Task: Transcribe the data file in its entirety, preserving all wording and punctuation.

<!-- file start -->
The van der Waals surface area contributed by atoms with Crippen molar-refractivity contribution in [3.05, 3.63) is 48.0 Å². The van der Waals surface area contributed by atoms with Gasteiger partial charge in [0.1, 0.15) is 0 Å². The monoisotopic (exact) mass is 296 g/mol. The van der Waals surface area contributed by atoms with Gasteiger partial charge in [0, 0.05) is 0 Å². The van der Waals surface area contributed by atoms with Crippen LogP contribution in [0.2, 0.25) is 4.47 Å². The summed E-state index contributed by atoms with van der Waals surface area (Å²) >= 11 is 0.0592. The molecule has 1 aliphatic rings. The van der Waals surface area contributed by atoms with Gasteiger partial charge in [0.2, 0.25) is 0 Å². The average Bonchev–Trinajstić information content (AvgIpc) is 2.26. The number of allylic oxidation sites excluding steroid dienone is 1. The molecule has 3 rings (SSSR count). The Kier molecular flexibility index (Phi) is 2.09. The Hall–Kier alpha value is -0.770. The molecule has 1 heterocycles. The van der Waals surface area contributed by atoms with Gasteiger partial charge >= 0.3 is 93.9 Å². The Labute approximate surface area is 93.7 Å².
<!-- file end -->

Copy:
The van der Waals surface area contributed by atoms with Crippen molar-refractivity contribution in [3.05, 3.63) is 48.0 Å². The van der Waals surface area contributed by atoms with Gasteiger partial charge in [0.1, 0.15) is 0 Å². The monoisotopic (exact) mass is 296 g/mol. The van der Waals surface area contributed by atoms with Gasteiger partial charge in [0, 0.05) is 0 Å². The van der Waals surface area contributed by atoms with Crippen LogP contribution in [0.2, 0.25) is 4.47 Å². The summed E-state index contributed by atoms with van der Waals surface area (Å²) >= 11 is 0.0592. The molecule has 1 aliphatic rings. The van der Waals surface area contributed by atoms with Gasteiger partial charge in [0.2, 0.25) is 0 Å². The average Bonchev–Trinajstić information content (AvgIpc) is 2.26. The number of allylic oxidation sites excluding steroid dienone is 1. The molecule has 3 rings (SSSR count). The Kier molecular flexibility index (Phi) is 2.09. The Hall–Kier alpha value is -0.770. The molecule has 1 heterocycles. The van der Waals surface area contributed by atoms with Gasteiger partial charge >= 0.3 is 93.9 Å². The Labute approximate surface area is 93.7 Å².